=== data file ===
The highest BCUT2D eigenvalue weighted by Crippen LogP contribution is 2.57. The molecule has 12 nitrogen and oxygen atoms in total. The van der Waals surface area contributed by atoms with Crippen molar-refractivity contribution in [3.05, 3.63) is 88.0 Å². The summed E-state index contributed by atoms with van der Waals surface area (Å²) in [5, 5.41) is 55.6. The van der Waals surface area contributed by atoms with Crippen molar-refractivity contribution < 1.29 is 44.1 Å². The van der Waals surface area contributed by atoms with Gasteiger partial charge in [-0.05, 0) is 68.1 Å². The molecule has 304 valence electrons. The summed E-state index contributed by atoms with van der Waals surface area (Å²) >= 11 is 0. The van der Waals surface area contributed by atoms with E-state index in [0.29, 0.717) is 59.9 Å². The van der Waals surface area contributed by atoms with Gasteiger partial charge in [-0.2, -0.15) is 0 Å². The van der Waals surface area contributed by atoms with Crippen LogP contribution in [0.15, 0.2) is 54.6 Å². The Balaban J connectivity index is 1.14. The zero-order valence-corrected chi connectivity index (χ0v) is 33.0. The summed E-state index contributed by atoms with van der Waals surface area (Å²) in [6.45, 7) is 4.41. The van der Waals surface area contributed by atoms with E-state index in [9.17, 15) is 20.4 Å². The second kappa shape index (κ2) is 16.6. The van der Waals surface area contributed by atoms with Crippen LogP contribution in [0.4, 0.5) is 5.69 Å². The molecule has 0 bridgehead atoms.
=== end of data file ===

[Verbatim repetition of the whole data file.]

The highest BCUT2D eigenvalue weighted by Crippen LogP contribution is 2.57. The molecule has 12 nitrogen and oxygen atoms in total. The van der Waals surface area contributed by atoms with Crippen molar-refractivity contribution in [3.05, 3.63) is 88.0 Å². The summed E-state index contributed by atoms with van der Waals surface area (Å²) in [5, 5.41) is 55.6. The van der Waals surface area contributed by atoms with Crippen molar-refractivity contribution < 1.29 is 44.1 Å². The van der Waals surface area contributed by atoms with Gasteiger partial charge in [-0.05, 0) is 68.1 Å². The molecule has 304 valence electrons. The summed E-state index contributed by atoms with van der Waals surface area (Å²) >= 11 is 0. The van der Waals surface area contributed by atoms with E-state index in [0.29, 0.717) is 59.9 Å². The van der Waals surface area contributed by atoms with Gasteiger partial charge in [-0.2, -0.15) is 0 Å². The van der Waals surface area contributed by atoms with Crippen LogP contribution in [0.15, 0.2) is 54.6 Å². The Balaban J connectivity index is 1.14. The zero-order valence-corrected chi connectivity index (χ0v) is 33.0. The summed E-state index contributed by atoms with van der Waals surface area (Å²) in [6.45, 7) is 4.41. The van der Waals surface area contributed by atoms with E-state index in [9.17, 15) is 20.4 Å². The second kappa shape index (κ2) is 16.6. The van der Waals surface area contributed by atoms with Crippen LogP contribution in [0.4, 0.5) is 5.69 Å². The molecule has 0 bridgehead atoms.